Online & Social Media Guidelines for Staff and Volunteers

SCAN of Northern Virginia believes that social media tools, when used appropriately, can be a powerful tool to increase awareness, support and a sense of community for those of us engaged in supporting vulnerable families and advocating for abused and neglected children. SCAN has no better advocates than its employees and volunteers! Communication in online spaces such as blogs, social networking sites, wikis, forums and photo and video sharing sites contributes to awareness about SCAN’s cause, mission, and programs. Online interactions can also enhance the reputation of SCAN and our programs, can inspire and recruit needed supporters and volunteers, and can retain the engagement and energy of existing stakeholders. These guidelines are intended to help staff and volunteers talk about your involvement in SCAN’s work in an open and transparent way, while telling our story responsibly. Our ability to serve children and families depends on the trust and support of the public, so it is critical that we tell our story well and handle confidential information entrusted to us responsibly. Please note that this policy was built on the work of the National CASA Association, the Red Cross and Habitat for Humanity. SCAN thanks these organizations for disclosing their policies publicly so that all of us can learn from them. In addition, this document should be viewed as a living document that will continue to evolve as technology evolves and we welcome questions and suggestions that can help us clarify this policy in the future.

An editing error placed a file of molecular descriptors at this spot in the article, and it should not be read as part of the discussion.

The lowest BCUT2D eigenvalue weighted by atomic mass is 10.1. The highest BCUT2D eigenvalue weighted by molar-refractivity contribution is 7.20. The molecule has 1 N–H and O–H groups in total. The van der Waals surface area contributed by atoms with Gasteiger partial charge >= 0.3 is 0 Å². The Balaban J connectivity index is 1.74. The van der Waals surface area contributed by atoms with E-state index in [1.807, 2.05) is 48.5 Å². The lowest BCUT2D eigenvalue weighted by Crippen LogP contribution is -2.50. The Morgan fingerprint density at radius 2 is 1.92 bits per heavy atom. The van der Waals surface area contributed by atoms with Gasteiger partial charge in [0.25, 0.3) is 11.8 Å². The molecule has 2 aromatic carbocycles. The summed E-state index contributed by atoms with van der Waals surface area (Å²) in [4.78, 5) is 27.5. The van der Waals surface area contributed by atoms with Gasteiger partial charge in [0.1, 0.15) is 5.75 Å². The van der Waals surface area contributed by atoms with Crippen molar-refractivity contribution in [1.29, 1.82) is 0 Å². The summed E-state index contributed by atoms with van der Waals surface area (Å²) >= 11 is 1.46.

Online Communications Guidelines

Your online communications should be transparent, ethical and accurate. SCAN expects employees and volunteers to respect SCAN’s core values, Code of Conduct and these online guidelines. Some basic do’s and don’ts are:

 DO  DON’T 
Be Transparent

Be Accurate

Use Disclaimers

Be Respectful

Respect Copyright Laws

Add Value to the Conversation

Be Generous

Respect Work Commitments Use Common Sense. 

Don’t Reveal Confidential Information

Don’t Make Official Endorsements

 

Be Transparent

If you discuss SCAN’s programs or mission, then you have a duty to disclose your role within the organization (staff, volunteer, board member). For instance, if you want to be a SCAN advocate on Facebook, please include your affiliation on your profile in the About -> Work & Education section. If you are a volunteer, click Life Event -> Work & Education -> Volunteer Work to share your affiliation with SCAN on your Facebook Timeline.

Write in the first person. Be aware that the tone you use online can be interpreted in different ways by your readers. Be conversational – write like you’d talk to your neighbor. Be yourself. Stick to your area of expertise and write about what you know. If you make a mistake, admit it quickly and clearly.

Be Accurate

Even though your posts may be primarily personal opinion, do your research well and check that your facts are accurate. Make sure any news you report has been verified. If you re-tweet, share or otherwise link to someone else’s content, give that person credit. Make sure you have permission to post any copyrighted or confidential information (e.g., images). Check links before you re-tweet or re-post something to make sure the link works. Be careful about posting or linking to items that may contain viruses.

Be careful about posting SCAN financial or service delivery numbers until they are triple checked and approved. SCAN values transparency and wants to avoid publishing conflicting reports.

Use Disclaimers